For her second album, smoky-voiced Londoner Andreya Triana moves away from the smouldering soul of her Bonobo-produced debut, Lost Where I Belong (2010) into the pop-soul arena. It’s a distinctly British sound: the clapping, bells and backing vocals of Gold and Lullaby hint at producer Matt Hales’s influence (he’s also worked with Lianne La Havas and Paloma Faith) and Triana’s strong, understated vocals recall the husky tones of Amy Winehouse, although without the sass. While enjoyable, Giants doesn’t take the genre to new heights; it’s easy-listening music with a sprinkling of bouncy, singalong tracks.
With the experimental warmth of '60s French films and the pizzicato flavor of horizontal hip-hop, Simon Green's Bonobo project established the welcome niche of a pretension-free, post-party intellectual chillout. An almost silent figure among Ibizian romanticists, Green began in Brighton, debuting in 1999 with a track on Tru Thoughts Recordings' When Shapes Join Together compilation. Though tempted by offers from Mute and XL after the official issue of "The Scuba EP" and the "Terrapin" single, Green stuck with Tru Thoughts for the acclaimed debut LP Animal Magic.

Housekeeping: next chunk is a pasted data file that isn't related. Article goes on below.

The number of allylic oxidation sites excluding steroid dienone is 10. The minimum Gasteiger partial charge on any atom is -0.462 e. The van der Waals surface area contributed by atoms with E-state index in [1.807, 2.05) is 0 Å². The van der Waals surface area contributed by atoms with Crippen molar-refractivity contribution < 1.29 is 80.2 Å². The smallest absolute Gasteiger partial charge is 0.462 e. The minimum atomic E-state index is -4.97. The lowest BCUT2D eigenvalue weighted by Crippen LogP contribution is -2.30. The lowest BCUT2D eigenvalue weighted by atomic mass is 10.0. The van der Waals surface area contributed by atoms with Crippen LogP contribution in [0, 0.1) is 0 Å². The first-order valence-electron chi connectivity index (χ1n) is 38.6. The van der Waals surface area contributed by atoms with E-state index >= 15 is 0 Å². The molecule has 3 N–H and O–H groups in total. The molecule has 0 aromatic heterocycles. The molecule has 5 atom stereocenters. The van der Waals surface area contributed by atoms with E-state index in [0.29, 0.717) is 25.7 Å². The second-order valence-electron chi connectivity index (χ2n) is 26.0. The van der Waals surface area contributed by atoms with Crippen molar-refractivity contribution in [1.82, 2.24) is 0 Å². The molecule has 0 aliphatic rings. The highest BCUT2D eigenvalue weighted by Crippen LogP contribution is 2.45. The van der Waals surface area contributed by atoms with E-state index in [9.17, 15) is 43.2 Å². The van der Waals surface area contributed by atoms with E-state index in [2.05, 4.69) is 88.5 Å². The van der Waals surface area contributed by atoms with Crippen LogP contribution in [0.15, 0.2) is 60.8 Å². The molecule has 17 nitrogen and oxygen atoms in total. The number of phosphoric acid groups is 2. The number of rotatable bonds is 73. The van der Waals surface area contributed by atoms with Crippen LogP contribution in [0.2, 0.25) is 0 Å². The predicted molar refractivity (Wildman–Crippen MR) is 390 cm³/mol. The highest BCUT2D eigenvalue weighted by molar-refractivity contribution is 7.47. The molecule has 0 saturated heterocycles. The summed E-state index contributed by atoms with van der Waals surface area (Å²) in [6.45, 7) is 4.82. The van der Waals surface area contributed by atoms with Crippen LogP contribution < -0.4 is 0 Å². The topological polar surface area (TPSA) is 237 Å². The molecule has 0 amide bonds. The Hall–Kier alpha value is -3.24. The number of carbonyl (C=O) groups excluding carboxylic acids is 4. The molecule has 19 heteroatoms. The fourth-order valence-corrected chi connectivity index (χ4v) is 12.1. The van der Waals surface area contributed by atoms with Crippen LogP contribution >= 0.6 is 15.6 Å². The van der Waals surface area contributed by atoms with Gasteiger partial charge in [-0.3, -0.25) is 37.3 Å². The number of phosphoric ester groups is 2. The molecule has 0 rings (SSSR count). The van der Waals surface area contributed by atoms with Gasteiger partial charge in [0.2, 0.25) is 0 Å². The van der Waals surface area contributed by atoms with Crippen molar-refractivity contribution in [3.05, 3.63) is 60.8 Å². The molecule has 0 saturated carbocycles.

Sound as good or better than the original pressing. Recommended.